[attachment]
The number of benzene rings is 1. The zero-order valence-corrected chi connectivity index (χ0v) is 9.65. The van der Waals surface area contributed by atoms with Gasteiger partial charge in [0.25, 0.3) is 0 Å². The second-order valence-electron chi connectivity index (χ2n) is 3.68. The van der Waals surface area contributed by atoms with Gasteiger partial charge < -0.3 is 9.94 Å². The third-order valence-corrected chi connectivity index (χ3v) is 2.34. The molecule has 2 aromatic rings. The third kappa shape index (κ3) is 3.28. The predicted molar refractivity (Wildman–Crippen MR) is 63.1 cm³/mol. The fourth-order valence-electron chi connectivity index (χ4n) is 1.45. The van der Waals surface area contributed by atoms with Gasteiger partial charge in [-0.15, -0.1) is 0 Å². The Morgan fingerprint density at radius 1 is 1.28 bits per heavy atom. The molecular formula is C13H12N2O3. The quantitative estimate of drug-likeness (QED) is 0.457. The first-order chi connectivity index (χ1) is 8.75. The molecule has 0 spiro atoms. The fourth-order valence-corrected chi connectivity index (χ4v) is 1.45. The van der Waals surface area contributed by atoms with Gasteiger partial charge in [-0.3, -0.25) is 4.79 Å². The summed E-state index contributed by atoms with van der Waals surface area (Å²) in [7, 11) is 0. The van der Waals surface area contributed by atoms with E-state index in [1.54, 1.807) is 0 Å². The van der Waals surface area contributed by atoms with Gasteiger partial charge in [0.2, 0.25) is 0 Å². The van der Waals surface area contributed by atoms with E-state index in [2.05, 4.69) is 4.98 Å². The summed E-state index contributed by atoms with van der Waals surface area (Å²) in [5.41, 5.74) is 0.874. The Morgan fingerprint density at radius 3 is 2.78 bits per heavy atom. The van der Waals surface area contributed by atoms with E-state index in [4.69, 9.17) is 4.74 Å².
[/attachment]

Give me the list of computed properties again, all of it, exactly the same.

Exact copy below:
The number of benzene rings is 1. The zero-order valence-corrected chi connectivity index (χ0v) is 9.65. The van der Waals surface area contributed by atoms with Gasteiger partial charge in [0.25, 0.3) is 0 Å². The second-order valence-electron chi connectivity index (χ2n) is 3.68. The van der Waals surface area contributed by atoms with Gasteiger partial charge < -0.3 is 9.94 Å². The third-order valence-corrected chi connectivity index (χ3v) is 2.34. The molecule has 2 aromatic rings. The third kappa shape index (κ3) is 3.28. The predicted molar refractivity (Wildman–Crippen MR) is 63.1 cm³/mol. The fourth-order valence-electron chi connectivity index (χ4n) is 1.45. The van der Waals surface area contributed by atoms with Gasteiger partial charge in [-0.15, -0.1) is 0 Å². The Morgan fingerprint density at radius 1 is 1.28 bits per heavy atom. The molecular formula is C13H12N2O3. The quantitative estimate of drug-likeness (QED) is 0.457. The first-order chi connectivity index (χ1) is 8.75. The molecule has 0 spiro atoms. The fourth-order valence-corrected chi connectivity index (χ4v) is 1.45. The van der Waals surface area contributed by atoms with Gasteiger partial charge in [-0.3, -0.25) is 4.79 Å². The summed E-state index contributed by atoms with van der Waals surface area (Å²) in [7, 11) is 0. The van der Waals surface area contributed by atoms with E-state index in [1.54, 1.807) is 0 Å². The van der Waals surface area contributed by atoms with Gasteiger partial charge in [0.2, 0.25) is 0 Å². The van der Waals surface area contributed by atoms with E-state index in [2.05, 4.69) is 4.98 Å². The summed E-state index contributed by atoms with van der Waals surface area (Å²) in [5.41, 5.74) is 0.874. The Morgan fingerprint density at radius 3 is 2.78 bits per heavy atom. The van der Waals surface area contributed by atoms with E-state index in [4.69, 9.17) is 4.74 Å².